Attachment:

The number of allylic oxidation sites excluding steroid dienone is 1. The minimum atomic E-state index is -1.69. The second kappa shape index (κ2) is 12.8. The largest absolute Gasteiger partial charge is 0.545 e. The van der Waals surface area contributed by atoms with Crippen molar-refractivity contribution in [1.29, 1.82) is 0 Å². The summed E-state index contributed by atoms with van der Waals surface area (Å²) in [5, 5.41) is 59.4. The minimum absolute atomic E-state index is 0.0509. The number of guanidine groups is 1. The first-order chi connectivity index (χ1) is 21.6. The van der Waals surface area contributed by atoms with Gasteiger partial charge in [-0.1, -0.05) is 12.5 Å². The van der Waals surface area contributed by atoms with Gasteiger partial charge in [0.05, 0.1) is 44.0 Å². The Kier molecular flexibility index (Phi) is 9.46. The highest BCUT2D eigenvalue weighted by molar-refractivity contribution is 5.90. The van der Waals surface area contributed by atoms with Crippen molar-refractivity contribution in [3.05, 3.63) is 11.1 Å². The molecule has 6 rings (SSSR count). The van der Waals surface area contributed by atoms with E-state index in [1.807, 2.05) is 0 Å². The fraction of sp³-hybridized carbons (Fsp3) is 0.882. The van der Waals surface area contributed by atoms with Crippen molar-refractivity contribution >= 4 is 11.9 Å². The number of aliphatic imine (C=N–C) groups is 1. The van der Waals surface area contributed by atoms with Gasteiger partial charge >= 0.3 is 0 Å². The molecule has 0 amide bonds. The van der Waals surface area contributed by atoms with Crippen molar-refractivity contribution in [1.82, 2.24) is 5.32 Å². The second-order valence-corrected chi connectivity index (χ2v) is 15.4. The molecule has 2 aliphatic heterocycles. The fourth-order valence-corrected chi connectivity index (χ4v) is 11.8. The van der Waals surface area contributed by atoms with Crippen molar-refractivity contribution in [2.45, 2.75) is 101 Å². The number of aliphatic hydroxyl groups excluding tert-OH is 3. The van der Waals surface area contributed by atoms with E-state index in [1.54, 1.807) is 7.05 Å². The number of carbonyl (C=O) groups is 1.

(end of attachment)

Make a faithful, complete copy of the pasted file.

The number of allylic oxidation sites excluding steroid dienone is 1. The minimum atomic E-state index is -1.69. The second kappa shape index (κ2) is 12.8. The largest absolute Gasteiger partial charge is 0.545 e. The van der Waals surface area contributed by atoms with Crippen molar-refractivity contribution in [1.29, 1.82) is 0 Å². The summed E-state index contributed by atoms with van der Waals surface area (Å²) in [5, 5.41) is 59.4. The minimum absolute atomic E-state index is 0.0509. The number of guanidine groups is 1. The first-order chi connectivity index (χ1) is 21.6. The van der Waals surface area contributed by atoms with Gasteiger partial charge in [-0.1, -0.05) is 12.5 Å². The van der Waals surface area contributed by atoms with Gasteiger partial charge in [0.05, 0.1) is 44.0 Å². The Kier molecular flexibility index (Phi) is 9.46. The highest BCUT2D eigenvalue weighted by molar-refractivity contribution is 5.90. The van der Waals surface area contributed by atoms with Crippen molar-refractivity contribution in [3.05, 3.63) is 11.1 Å². The molecule has 6 rings (SSSR count). The van der Waals surface area contributed by atoms with E-state index in [1.807, 2.05) is 0 Å². The fraction of sp³-hybridized carbons (Fsp3) is 0.882. The van der Waals surface area contributed by atoms with Crippen molar-refractivity contribution >= 4 is 11.9 Å². The number of aliphatic imine (C=N–C) groups is 1. The van der Waals surface area contributed by atoms with Gasteiger partial charge >= 0.3 is 0 Å². The molecule has 0 amide bonds. The van der Waals surface area contributed by atoms with Crippen molar-refractivity contribution in [1.82, 2.24) is 5.32 Å². The second-order valence-corrected chi connectivity index (χ2v) is 15.4. The molecule has 2 aliphatic heterocycles. The fourth-order valence-corrected chi connectivity index (χ4v) is 11.8. The van der Waals surface area contributed by atoms with Crippen molar-refractivity contribution in [2.45, 2.75) is 101 Å². The number of aliphatic hydroxyl groups excluding tert-OH is 3. The van der Waals surface area contributed by atoms with E-state index in [1.54, 1.807) is 7.05 Å². The number of carbonyl (C=O) groups is 1.